Best RPA Implementation Advice
Leaders must advocate for educated RPA resources and technology vendors. Having experts attend daily management and operational meetings provides clarity in the departmental state of teams and ensures your RPA vendors hear staff concerns and opportunities for automation. Best practice is to have vendors sit side by side with staff to record each keystroke across a revenue cycle process. This essential step ensures end users provide actionable design specifications needed by the vendor to design effective RPA bots.

Vendor and staff should work together to design and test the bot, making sure it mimics human behavior within its designated operations. Bots must also be put through change control processes with full staff auditing of technology prior to implementation into the desired system. Although the design and build of a productive RPA bot sounds tedious, the process often takes less than a week.

Following implementation, a tight partnership between the RPA vendor and end users is required. Once the bot is integrated into the system, daily monitoring within software control centers to view its operations is imperative. Here, controls are put into place for the potential occurrences of the bot side-stepping its design and rulings, halting continual inaccuracies. Once an error is detected by the monitoring end user, the RPA vendor can investigate and reprogram to prevent further errors from occurring.

Where Not to Introduce RPA
Although revenue cycle departments benefit greatly from implementing RPA into their staff workflows, this is only recommended for the mundane, repetitive, transactional tasks. Do not introduce workflow automation for every departmental task. Certain workflows are not bot friendly. This includes tasks and workflows that require human logic or operational complexity.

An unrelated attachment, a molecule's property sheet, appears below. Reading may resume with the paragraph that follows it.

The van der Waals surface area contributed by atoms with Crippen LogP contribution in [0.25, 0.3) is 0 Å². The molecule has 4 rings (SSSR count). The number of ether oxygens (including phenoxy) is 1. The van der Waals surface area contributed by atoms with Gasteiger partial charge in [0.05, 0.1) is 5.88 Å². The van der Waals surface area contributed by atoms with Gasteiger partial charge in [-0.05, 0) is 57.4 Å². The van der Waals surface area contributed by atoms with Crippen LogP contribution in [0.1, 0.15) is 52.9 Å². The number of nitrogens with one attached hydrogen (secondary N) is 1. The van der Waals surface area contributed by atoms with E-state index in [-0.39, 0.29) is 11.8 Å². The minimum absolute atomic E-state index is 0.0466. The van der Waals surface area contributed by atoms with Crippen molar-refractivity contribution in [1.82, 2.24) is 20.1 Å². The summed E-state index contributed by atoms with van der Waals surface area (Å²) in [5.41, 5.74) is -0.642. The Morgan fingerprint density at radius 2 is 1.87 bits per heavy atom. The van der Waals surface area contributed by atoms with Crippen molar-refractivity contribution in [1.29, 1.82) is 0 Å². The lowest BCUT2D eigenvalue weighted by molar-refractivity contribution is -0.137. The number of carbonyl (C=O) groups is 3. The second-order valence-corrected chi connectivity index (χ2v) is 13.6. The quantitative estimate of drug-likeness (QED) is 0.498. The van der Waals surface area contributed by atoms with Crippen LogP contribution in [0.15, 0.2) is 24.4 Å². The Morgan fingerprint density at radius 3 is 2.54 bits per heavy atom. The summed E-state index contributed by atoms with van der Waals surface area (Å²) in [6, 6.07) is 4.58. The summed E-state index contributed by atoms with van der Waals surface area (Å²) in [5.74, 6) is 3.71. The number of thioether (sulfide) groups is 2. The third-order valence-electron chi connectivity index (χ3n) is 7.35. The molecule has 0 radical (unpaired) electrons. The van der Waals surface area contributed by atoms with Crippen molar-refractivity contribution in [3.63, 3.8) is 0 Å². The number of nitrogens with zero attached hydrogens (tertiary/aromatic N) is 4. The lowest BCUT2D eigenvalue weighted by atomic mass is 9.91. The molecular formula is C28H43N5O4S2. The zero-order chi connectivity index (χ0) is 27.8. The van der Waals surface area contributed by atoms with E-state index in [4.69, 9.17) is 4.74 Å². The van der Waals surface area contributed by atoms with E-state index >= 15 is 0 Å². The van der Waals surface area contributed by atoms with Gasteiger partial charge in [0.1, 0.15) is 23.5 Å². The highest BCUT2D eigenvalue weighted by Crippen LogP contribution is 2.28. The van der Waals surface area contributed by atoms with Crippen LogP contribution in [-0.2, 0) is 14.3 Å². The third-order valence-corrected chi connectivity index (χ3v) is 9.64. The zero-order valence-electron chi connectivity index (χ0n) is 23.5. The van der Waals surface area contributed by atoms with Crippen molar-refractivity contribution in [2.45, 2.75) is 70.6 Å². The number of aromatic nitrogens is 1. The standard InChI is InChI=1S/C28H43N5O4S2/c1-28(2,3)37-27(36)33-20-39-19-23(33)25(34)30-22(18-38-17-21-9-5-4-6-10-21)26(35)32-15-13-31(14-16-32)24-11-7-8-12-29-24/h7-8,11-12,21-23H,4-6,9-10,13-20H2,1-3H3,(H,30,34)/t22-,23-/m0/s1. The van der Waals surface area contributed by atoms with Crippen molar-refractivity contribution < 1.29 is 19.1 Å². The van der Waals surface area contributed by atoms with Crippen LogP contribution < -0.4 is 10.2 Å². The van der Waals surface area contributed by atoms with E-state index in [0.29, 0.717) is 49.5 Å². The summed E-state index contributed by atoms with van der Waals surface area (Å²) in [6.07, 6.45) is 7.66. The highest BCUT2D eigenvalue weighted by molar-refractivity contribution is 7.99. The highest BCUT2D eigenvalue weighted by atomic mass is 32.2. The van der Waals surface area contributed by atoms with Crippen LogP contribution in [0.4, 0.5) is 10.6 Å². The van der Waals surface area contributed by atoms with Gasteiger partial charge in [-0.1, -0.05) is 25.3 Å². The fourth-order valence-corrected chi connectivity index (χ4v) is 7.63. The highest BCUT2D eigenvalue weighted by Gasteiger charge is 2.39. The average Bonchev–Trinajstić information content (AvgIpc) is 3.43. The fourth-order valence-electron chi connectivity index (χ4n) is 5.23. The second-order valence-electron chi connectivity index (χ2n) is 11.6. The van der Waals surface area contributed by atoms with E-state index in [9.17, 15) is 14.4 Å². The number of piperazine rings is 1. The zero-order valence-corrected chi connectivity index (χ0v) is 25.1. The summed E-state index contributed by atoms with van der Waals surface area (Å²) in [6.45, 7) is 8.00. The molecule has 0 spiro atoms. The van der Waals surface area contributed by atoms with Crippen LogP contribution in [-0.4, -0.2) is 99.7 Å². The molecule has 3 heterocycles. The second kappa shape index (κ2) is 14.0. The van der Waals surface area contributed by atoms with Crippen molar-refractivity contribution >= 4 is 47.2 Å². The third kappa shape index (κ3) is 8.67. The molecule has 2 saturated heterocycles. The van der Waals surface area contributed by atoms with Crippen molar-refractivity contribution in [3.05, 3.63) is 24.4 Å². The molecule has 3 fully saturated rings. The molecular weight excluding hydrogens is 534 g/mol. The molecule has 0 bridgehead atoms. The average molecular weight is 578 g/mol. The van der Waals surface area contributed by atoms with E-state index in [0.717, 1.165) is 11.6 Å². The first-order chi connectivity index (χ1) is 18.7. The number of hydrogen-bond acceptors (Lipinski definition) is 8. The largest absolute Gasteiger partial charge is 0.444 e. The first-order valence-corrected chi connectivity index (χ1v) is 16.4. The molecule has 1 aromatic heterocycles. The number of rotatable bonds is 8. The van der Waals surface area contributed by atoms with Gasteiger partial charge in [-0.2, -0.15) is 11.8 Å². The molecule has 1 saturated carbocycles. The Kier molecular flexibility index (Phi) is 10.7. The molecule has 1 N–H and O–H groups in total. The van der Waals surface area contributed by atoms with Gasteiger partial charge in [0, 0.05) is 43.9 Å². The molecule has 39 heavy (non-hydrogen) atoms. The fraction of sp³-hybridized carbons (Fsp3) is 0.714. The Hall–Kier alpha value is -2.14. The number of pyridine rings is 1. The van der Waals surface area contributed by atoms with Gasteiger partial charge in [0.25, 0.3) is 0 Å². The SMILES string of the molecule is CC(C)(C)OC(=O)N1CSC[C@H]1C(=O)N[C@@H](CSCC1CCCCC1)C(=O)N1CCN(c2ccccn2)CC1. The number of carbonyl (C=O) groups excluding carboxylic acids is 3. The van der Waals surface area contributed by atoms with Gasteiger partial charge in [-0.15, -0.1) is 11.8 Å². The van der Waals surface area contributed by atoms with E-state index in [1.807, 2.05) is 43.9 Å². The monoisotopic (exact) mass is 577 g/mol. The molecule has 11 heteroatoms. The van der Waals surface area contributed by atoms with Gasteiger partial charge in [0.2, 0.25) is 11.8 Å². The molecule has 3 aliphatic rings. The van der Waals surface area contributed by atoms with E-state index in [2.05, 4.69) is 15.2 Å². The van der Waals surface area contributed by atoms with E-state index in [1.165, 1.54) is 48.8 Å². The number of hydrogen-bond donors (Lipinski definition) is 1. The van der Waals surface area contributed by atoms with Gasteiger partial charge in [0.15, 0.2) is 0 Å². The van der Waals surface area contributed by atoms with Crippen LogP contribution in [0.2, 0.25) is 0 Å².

The use of RPA bots may seem like an automated revenue acceleration for all operations, but it is not always the right choice for complex cases.

Making Sense of RPA in Revenue Cycle
RPA allows revenue cycle teams to see quick impact and proven return on investment. Relieved from burdensome and repetitive tasks, staff turn their attention to other, value-add functions where human expertise and knowledge are required to accelerate cash flow.

Now is the time for revenue cycle leaders to venture beyond the uncertainty of RPA, identify specific areas for automation, and resolve their revenue cycle staffing challenges through technology.

— Mark S. Rodi, MSHA, is an experienced health care leader with more than 30 years of industry experience. Prior to joining e4health in 2023, he served in a variety of revenue cycle leadership roles with prestigious health care organizations in central Pennsylvania and the greater Philadelphia area.


Robotic Process Automation Best Practices
• Encourage front-line staff to determine automation opportunities.
• Partner front-line staff with technology experts to develop bots.
• Measure the return on investment for each implemented bot.
• Socialize the use and results of your automation strategy.
• Require a rigorous quality assurance process for every bot implemented.
• Incorporate your robotic process automation processes into the change control process.
• Do not force every workflow into an automation.